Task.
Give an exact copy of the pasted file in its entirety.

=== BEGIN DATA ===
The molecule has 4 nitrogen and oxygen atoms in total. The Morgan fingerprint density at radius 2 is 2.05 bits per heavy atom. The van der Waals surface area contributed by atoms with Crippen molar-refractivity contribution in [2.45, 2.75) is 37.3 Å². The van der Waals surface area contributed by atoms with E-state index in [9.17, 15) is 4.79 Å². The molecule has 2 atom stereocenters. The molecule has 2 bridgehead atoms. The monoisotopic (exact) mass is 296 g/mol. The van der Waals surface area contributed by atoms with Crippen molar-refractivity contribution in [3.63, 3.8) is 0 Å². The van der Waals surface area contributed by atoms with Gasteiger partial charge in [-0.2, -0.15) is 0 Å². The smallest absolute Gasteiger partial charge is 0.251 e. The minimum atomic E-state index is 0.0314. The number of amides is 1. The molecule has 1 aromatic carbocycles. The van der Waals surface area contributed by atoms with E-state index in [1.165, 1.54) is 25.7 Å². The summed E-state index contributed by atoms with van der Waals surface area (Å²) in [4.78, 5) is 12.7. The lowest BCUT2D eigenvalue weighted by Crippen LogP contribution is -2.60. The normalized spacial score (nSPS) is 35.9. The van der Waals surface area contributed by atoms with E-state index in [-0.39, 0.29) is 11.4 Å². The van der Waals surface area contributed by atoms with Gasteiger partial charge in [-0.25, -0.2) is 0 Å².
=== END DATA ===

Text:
The molecule has 4 nitrogen and oxygen atoms in total. The Morgan fingerprint density at radius 2 is 2.05 bits per heavy atom. The van der Waals surface area contributed by atoms with Crippen molar-refractivity contribution in [2.45, 2.75) is 37.3 Å². The van der Waals surface area contributed by atoms with E-state index in [9.17, 15) is 4.79 Å². The molecule has 2 atom stereocenters. The molecule has 2 bridgehead atoms. The monoisotopic (exact) mass is 296 g/mol. The van der Waals surface area contributed by atoms with Crippen molar-refractivity contribution in [3.63, 3.8) is 0 Å². The van der Waals surface area contributed by atoms with Gasteiger partial charge in [-0.2, -0.15) is 0 Å². The smallest absolute Gasteiger partial charge is 0.251 e. The minimum atomic E-state index is 0.0314. The number of amides is 1. The molecule has 1 aromatic carbocycles. The van der Waals surface area contributed by atoms with E-state index in [1.165, 1.54) is 25.7 Å². The summed E-state index contributed by atoms with van der Waals surface area (Å²) in [4.78, 5) is 12.7. The lowest BCUT2D eigenvalue weighted by Crippen LogP contribution is -2.60. The normalized spacial score (nSPS) is 35.9. The van der Waals surface area contributed by atoms with E-state index in [-0.39, 0.29) is 11.4 Å². The van der Waals surface area contributed by atoms with Gasteiger partial charge in [-0.25, -0.2) is 0 Å².